Lord Hutton has called for an end to final-salary pensions in the public sector and has said that workers should make more pension contributions, in an independent report published today.
The interim report by Lord Hutton, commissioned by Chancellor George Osborne, called public sector final-salary pensions “unfair” as they result in top earners receiving almost twice as much relative to their contribution as those with more modest incomes.
In the final report, expected to be delivered in time for the 2011 Budget, Hutton will consider a range of alternatives to current final-salary pension arrangements, including a career-average scheme.
He also said that if the Government wishes to make short-term savings, it should raise contribution rates from public sector workers but, in doing so, should “have regard to protecting the low paid”.
Hutton explained: “The current public service pension system has been unable to respond flexibly to changes in life expectancy over the past few decades.
“Someone retiring now can expect to spend 40% of their adult life in retirement. This has driven up costs by one-third in the last decade and these extra costs have fallen almost entirely on taxpayers.”
However, unions have said that with public sector workers facing job cuts and pay freezes, cuts in their pensions provision will hit them hard.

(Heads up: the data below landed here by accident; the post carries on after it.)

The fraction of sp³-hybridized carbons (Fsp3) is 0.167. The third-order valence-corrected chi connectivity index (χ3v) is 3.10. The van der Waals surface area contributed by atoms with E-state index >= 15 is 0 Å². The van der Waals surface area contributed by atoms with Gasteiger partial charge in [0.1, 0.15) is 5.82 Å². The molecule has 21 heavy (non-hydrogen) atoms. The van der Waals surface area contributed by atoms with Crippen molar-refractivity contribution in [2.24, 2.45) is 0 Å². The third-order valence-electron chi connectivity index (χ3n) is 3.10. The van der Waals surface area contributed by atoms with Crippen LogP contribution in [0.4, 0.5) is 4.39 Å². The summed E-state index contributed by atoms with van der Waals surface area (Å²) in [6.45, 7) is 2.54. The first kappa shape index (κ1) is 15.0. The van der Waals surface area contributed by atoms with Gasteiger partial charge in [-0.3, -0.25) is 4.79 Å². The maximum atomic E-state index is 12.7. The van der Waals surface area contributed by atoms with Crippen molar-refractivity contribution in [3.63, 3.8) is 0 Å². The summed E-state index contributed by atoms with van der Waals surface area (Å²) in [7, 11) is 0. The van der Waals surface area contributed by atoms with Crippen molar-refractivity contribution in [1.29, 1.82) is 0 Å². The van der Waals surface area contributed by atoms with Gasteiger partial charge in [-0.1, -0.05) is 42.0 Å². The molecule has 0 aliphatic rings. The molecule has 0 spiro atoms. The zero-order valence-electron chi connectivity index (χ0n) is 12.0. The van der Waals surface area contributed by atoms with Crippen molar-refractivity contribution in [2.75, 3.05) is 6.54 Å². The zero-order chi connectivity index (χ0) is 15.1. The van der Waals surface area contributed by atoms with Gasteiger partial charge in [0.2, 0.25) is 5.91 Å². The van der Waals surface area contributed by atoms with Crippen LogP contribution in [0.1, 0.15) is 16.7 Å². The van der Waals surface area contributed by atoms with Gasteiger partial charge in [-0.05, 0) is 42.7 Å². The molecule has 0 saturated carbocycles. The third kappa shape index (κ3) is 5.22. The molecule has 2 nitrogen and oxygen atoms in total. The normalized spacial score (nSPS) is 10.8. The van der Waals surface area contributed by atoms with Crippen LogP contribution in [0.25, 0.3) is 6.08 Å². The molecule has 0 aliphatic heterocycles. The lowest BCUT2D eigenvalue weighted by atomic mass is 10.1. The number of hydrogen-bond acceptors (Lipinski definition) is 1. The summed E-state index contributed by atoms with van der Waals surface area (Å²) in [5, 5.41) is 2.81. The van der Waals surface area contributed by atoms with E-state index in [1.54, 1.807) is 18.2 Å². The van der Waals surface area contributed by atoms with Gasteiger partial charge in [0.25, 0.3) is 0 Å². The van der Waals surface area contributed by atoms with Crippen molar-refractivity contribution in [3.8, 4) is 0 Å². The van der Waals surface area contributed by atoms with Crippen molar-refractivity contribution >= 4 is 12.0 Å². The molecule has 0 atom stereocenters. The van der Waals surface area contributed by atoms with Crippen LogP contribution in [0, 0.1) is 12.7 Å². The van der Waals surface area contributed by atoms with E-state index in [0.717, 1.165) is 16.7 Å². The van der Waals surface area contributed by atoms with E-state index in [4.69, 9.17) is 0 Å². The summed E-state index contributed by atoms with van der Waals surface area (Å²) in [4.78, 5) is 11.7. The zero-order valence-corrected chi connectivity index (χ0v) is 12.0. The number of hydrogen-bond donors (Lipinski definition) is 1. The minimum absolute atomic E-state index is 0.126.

Brendan Barber, general secretary of the TUC, said: “At a time when inflation is breaking targets and pay is already frozen, asking people to pay immediate increased contributions adds up to a significant pay cut.”
But the report’s claim that it is wrong to label public sector pensions as “gold-plated”, as on average they give out a modest £7,800 per year, has been welcomed by unions and pensions groups.
Joanne Segars, chief executive of the National Association of Pensions Funds, said: “The report dispels some of the myths about these pensions but is realistic about the need to reshape them. The long-term solution to public sector pensions mustn’t become a race to the bottom. All workers deserve a good workplace pension, whether private or public sector.”
George Osborne is expected to make a decision as to how much more public sector workers will have to pay towards their pensions before the Comprehensive Spending Review on 20 October.